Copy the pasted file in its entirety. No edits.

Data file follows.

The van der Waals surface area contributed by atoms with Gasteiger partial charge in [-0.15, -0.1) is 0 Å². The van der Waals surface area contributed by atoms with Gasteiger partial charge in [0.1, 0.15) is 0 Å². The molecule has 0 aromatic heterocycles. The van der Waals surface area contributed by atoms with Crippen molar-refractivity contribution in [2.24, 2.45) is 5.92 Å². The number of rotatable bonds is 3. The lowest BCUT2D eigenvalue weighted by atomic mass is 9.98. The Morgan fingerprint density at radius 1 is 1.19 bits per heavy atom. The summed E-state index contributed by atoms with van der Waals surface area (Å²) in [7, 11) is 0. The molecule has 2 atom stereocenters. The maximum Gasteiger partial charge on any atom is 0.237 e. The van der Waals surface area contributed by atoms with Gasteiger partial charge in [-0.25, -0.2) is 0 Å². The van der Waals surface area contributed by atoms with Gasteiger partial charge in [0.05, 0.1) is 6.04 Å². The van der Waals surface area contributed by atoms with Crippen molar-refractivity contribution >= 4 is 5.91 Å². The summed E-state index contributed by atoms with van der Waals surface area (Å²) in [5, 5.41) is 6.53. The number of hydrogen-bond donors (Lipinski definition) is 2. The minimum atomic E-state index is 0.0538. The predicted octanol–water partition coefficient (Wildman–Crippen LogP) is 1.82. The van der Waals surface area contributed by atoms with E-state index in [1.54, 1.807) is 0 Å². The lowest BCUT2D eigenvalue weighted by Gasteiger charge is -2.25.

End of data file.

The van der Waals surface area contributed by atoms with Gasteiger partial charge in [-0.15, -0.1) is 0 Å². The van der Waals surface area contributed by atoms with Gasteiger partial charge in [0.1, 0.15) is 0 Å². The molecule has 0 aromatic heterocycles. The van der Waals surface area contributed by atoms with Crippen molar-refractivity contribution in [2.24, 2.45) is 5.92 Å². The number of rotatable bonds is 3. The lowest BCUT2D eigenvalue weighted by atomic mass is 9.98. The Morgan fingerprint density at radius 1 is 1.19 bits per heavy atom. The summed E-state index contributed by atoms with van der Waals surface area (Å²) in [7, 11) is 0. The molecule has 2 atom stereocenters. The maximum Gasteiger partial charge on any atom is 0.237 e. The van der Waals surface area contributed by atoms with Gasteiger partial charge in [-0.25, -0.2) is 0 Å². The van der Waals surface area contributed by atoms with Gasteiger partial charge in [0.05, 0.1) is 6.04 Å². The van der Waals surface area contributed by atoms with Crippen molar-refractivity contribution >= 4 is 5.91 Å². The summed E-state index contributed by atoms with van der Waals surface area (Å²) in [5, 5.41) is 6.53. The number of hydrogen-bond donors (Lipinski definition) is 2. The minimum atomic E-state index is 0.0538. The predicted octanol–water partition coefficient (Wildman–Crippen LogP) is 1.82. The van der Waals surface area contributed by atoms with E-state index in [1.54, 1.807) is 0 Å². The lowest BCUT2D eigenvalue weighted by Gasteiger charge is -2.25.